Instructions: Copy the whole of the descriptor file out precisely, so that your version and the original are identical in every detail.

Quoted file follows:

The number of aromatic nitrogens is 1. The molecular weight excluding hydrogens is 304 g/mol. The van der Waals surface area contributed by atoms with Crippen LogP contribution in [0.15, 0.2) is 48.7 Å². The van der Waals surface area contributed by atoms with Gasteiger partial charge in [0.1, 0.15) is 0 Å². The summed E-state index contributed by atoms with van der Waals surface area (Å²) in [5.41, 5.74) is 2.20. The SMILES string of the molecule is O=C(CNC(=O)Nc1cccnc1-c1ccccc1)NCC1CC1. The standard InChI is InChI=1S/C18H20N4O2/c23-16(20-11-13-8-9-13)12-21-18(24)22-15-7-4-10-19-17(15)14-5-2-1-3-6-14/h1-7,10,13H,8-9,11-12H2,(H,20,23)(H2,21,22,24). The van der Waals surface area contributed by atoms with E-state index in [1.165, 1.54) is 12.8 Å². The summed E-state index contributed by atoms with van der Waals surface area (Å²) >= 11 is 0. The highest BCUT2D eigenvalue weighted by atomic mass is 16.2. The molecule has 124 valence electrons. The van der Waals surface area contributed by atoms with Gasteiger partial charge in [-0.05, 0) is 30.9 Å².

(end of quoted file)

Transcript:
The number of aromatic nitrogens is 1. The molecular weight excluding hydrogens is 304 g/mol. The van der Waals surface area contributed by atoms with Crippen LogP contribution in [0.15, 0.2) is 48.7 Å². The van der Waals surface area contributed by atoms with Gasteiger partial charge in [0.1, 0.15) is 0 Å². The summed E-state index contributed by atoms with van der Waals surface area (Å²) in [5.41, 5.74) is 2.20. The SMILES string of the molecule is O=C(CNC(=O)Nc1cccnc1-c1ccccc1)NCC1CC1. The standard InChI is InChI=1S/C18H20N4O2/c23-16(20-11-13-8-9-13)12-21-18(24)22-15-7-4-10-19-17(15)14-5-2-1-3-6-14/h1-7,10,13H,8-9,11-12H2,(H,20,23)(H2,21,22,24). The van der Waals surface area contributed by atoms with E-state index in [1.165, 1.54) is 12.8 Å². The summed E-state index contributed by atoms with van der Waals surface area (Å²) >= 11 is 0. The highest BCUT2D eigenvalue weighted by atomic mass is 16.2. The molecule has 124 valence electrons. The van der Waals surface area contributed by atoms with Gasteiger partial charge in [-0.05, 0) is 30.9 Å².